Web Based Responsive Positioning for a Modern Knowledge Work

In today’s knowledge work environments, knowledge workers (learners, scientists, teachers, …) are faced with many pieces of knowledge, such as texts, images, graphics, videos and animations. To cope with this huge amount of knowledge artefacts, they have to be compared, put into context, reviewed and annotated. Knowledge work may be done in a private environment, but in many cases, knowledge workers need to collaborate with other knowledge workers by exchanging material, evaluating and creating a common knowledge structure. Even though there are many software applications that support knowledge work, media breaches occur. Such a breach means, knowledge workers have to change their medium to fulfill the task they are currently working on. If a teacher, for example, gets a student’s homework in a format he cannot annotate, he is forced to use another application or even a piece of paper to make his remarks. This breach leads to a mental (and even motorical) detour.

Spatial Virtual Knowledge Spaces Integrate Cognition Space and Action Space

Some years ago, the “Contextual Informatics” group implemented a spatial approach for knowledge structuring. Knowledge artefacts such as texts, images or other kinds of resources are positioned using a Java-based graphical client in a virtual knowledge space that can be arranged the way the knowledge worker needs it to be. This allows for techniques which are common outside computer systems. On office desks for example, people arrange sheets of paper, books and magazines, and put them into piles and thus structure them, though this structure often cannot be described easily. In a collaborative scenario, knowledge workers can combine their objects and build common knowledge structures. An annotation, for example, can easily be done by creating a text object and putting it close to the object that requires annotation.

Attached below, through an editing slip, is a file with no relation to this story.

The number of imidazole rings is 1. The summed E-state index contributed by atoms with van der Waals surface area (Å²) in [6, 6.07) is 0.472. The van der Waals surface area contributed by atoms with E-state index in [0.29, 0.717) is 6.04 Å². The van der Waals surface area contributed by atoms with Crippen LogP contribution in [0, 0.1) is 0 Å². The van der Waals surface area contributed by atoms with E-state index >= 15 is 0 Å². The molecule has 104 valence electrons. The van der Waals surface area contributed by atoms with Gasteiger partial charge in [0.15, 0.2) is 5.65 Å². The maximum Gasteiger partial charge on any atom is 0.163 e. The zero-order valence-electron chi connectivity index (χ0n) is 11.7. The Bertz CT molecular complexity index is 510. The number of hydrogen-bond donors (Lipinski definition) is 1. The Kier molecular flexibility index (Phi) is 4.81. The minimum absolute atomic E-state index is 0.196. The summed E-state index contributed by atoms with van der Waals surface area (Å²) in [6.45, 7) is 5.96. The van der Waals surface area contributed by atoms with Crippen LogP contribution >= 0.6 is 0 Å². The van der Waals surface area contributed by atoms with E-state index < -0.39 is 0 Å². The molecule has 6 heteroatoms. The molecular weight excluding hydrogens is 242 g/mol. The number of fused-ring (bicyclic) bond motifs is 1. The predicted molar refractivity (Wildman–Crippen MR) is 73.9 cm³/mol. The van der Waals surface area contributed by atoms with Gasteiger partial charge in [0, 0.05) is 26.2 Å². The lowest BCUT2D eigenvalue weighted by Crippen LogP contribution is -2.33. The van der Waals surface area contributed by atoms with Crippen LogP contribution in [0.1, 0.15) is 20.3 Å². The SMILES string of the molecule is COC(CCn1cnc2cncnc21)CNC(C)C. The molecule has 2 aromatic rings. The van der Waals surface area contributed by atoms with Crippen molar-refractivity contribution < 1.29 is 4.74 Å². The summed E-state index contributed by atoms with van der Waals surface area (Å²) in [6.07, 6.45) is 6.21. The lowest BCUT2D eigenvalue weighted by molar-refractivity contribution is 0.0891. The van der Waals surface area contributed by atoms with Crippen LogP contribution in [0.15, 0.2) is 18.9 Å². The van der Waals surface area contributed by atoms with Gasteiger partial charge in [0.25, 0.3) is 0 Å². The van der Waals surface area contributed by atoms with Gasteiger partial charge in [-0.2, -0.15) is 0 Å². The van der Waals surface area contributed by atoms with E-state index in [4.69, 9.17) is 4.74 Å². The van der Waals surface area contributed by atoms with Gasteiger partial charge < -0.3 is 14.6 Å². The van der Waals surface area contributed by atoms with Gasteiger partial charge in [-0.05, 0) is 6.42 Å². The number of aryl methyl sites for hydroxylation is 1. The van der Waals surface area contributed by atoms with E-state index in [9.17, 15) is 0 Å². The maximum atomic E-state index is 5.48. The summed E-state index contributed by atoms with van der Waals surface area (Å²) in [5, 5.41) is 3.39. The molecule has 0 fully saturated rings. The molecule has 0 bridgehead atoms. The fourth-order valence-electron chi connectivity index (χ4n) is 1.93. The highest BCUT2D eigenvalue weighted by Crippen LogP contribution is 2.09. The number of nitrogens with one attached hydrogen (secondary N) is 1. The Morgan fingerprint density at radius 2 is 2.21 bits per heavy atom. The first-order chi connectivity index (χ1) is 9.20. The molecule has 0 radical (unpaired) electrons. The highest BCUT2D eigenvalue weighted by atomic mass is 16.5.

In their own lectures, the “Contextual Informatics” workgroup lets students build virutal knowledge spaces. They get a topic in the first lecture and build a virtual knowledge space during the course which they present in a final presentation. Their task is to find a suitable visual representation for their topic. Aspects, for example, can be visualized by creating set-structures, graphs, matrices, by simple overlays or with combinations. The Java-based graphical client supports basic objects such as texts, images, rectangles, circles, arrows etc.

Responsive Functions for E-Learning and E-Science

Till this point, the computer itself had a passive role. Positions of objects in relation to background structures or other objects were interpreted by the people using the system. A positioning has no other effect than the change of the position of the project itself. For a new client called WebArena, aside from the switch to a new HTML5 based client, evaluation functions are a main focus point of development. This means, changing an object’s position, size or any other kind of attribute, can be evaluated by the system and thus have further effects on the object itself or other objects on the same virtual knowledge space. A simple example would be a document which is propped on a square named “public” automatically changes it’s access rights in a way it is automatically published on a website.

The new approach is used on workspaces for knowledge workers in a number of projects. In addition to educational purposes in university and school, the approach is also used in the studiolo communis project. Scientists of the UNESCO competence center for tangible an intangible cultural heritage have to deal with great amounts of pictures and other media. Using the WebArena, they are able to arrange their materials and integrate annotations and discussions.

WebArena in action on an iPad and a virtual whiteboard